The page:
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Ural River
Ural river.png
Map of the Ural River watershed
Origin Russia
Mouth Caspian Sea
Basin countries Russia, Kazakhstan
Length 2,428 km (1,509 mi)
Source elevation  
Avg. discharge 400 m³/s
Basin area 231,000 km² (89,190 mi²)

The Ural (Russian: Урал, Kazakh: Жайық, Jayıq or Zhayyq), known as Yaik (Russian: Яик) before 1775, is a river flowing through Russia and Kazakhstan. It arises in the southern Ural Mountains and ends at the Caspian Sea. Its total length is 1,511 mi (2,428 km). It forms part of the traditional boundary between Europe and Asia.

The Ural arises on the eastern side of the Ural Mountains, flows south through Magnitogorsk, and around the southern end of the Urals, through Orsk where it turns west for about 300 km, to Orenburg, when the Sakmara River joins. From Orenburg it continues west, passing into Kazakhstan, then turning south again at Oral, and meandering through a broad flat plain until it reaches the Caspian a few miles below Atyrau, where it forms a fine digitate delta at (46°53′N 51°37′E / 46.883°N 51.617°E / 46.883; 51.617).[1]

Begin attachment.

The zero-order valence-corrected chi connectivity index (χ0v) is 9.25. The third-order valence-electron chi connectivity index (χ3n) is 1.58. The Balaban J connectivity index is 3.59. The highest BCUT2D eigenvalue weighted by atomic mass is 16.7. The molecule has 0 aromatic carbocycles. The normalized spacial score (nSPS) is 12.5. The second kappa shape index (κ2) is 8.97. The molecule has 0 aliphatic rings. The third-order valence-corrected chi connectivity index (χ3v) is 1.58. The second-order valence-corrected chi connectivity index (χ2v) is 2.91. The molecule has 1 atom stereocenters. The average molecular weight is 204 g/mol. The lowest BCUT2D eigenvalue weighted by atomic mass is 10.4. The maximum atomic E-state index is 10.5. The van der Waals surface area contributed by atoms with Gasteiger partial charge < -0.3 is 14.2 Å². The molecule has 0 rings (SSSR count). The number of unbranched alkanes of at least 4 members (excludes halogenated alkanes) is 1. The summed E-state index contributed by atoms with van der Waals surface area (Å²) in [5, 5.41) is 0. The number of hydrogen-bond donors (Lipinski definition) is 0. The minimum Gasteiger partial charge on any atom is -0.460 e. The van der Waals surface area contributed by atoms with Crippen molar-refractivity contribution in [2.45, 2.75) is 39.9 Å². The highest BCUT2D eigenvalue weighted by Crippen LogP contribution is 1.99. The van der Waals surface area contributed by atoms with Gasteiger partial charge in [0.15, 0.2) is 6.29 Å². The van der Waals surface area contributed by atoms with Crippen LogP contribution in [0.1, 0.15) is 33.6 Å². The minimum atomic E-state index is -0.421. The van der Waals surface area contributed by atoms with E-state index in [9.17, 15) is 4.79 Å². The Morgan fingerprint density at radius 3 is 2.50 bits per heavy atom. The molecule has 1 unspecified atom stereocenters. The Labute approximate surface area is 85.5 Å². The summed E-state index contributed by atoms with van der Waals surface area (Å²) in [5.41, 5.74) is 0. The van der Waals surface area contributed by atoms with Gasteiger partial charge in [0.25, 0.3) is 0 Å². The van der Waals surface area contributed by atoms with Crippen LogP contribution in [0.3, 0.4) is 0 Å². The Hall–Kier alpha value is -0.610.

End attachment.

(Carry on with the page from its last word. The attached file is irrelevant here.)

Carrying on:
The Ural river as seen from a plane between Uralsk and Atyrau, Kazakhstan. The left side (on the picture) of the river is Asian, the right is European

Tributaries, in order going upstream:


In the Middle Ages, the city of Saray-Jük on the lower Ural was an important trade center on the Silk Road. It later became an important center for the Golden Horde and the Nogai Horde,

After the Russian conquest (late 16th century), the shores of the Ural became home to the Ural Cossacks, one of whose main activities was fishing for the sturgeon and related fishes (including the true sturgeon, starry sturgeon, and beluga) in the Ural River and the Caspian. A great variety of fishing techniques existed, the most famous of them was bagrenye (багренье): spearing hibernating sturgeons in their underwater lairs in December. Another fishing technique was constructing a weir, known as uchug (учуг) across the river, to catch fish going upstream to spawn. While the uchug weirs were also known in the Volga Delta, the bagrenye was thought to be a uniquely Ural technique.

The cossacks, known originally as the Yaik Cossacks, disliked the central government's attempts to impose rules and regulations on them, and on occasions rose in rebellions. After the largest rebellion - the one led by Yemelyan Pugachev - Empress Catherine had them renamed to "Ural Cossacks", and the Yaik River, to the Ural River.

The famous Civil War commander Vasily Chapayev is thought to have drowned in the Ural, on September 5, 1919.



  1. ^ Ural River Delta, Kazakhstan (NASA Earth Observatory)

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